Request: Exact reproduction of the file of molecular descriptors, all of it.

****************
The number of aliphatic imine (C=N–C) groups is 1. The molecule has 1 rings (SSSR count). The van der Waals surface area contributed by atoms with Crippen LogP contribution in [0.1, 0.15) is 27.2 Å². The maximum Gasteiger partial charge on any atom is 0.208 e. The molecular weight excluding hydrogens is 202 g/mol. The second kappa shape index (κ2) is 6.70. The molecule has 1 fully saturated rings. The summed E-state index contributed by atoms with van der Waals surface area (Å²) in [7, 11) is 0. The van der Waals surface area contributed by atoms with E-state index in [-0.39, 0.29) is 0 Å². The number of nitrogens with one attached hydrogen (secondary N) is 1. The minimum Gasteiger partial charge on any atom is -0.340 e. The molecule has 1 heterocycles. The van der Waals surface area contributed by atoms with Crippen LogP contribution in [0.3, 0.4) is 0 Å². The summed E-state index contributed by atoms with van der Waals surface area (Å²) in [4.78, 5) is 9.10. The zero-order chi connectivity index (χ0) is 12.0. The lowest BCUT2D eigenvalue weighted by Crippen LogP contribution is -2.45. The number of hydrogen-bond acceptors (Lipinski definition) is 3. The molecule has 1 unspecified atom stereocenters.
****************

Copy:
The number of aliphatic imine (C=N–C) groups is 1. The molecule has 1 rings (SSSR count). The van der Waals surface area contributed by atoms with Crippen LogP contribution in [0.1, 0.15) is 27.2 Å². The maximum Gasteiger partial charge on any atom is 0.208 e. The molecular weight excluding hydrogens is 202 g/mol. The second kappa shape index (κ2) is 6.70. The molecule has 1 fully saturated rings. The summed E-state index contributed by atoms with van der Waals surface area (Å²) in [7, 11) is 0. The van der Waals surface area contributed by atoms with E-state index in [-0.39, 0.29) is 0 Å². The number of nitrogens with one attached hydrogen (secondary N) is 1. The minimum Gasteiger partial charge on any atom is -0.340 e. The molecule has 1 heterocycles. The van der Waals surface area contributed by atoms with Crippen LogP contribution in [0.3, 0.4) is 0 Å². The summed E-state index contributed by atoms with van der Waals surface area (Å²) in [4.78, 5) is 9.10. The zero-order chi connectivity index (χ0) is 12.0. The lowest BCUT2D eigenvalue weighted by Crippen LogP contribution is -2.45. The number of hydrogen-bond acceptors (Lipinski definition) is 3. The molecule has 1 unspecified atom stereocenters.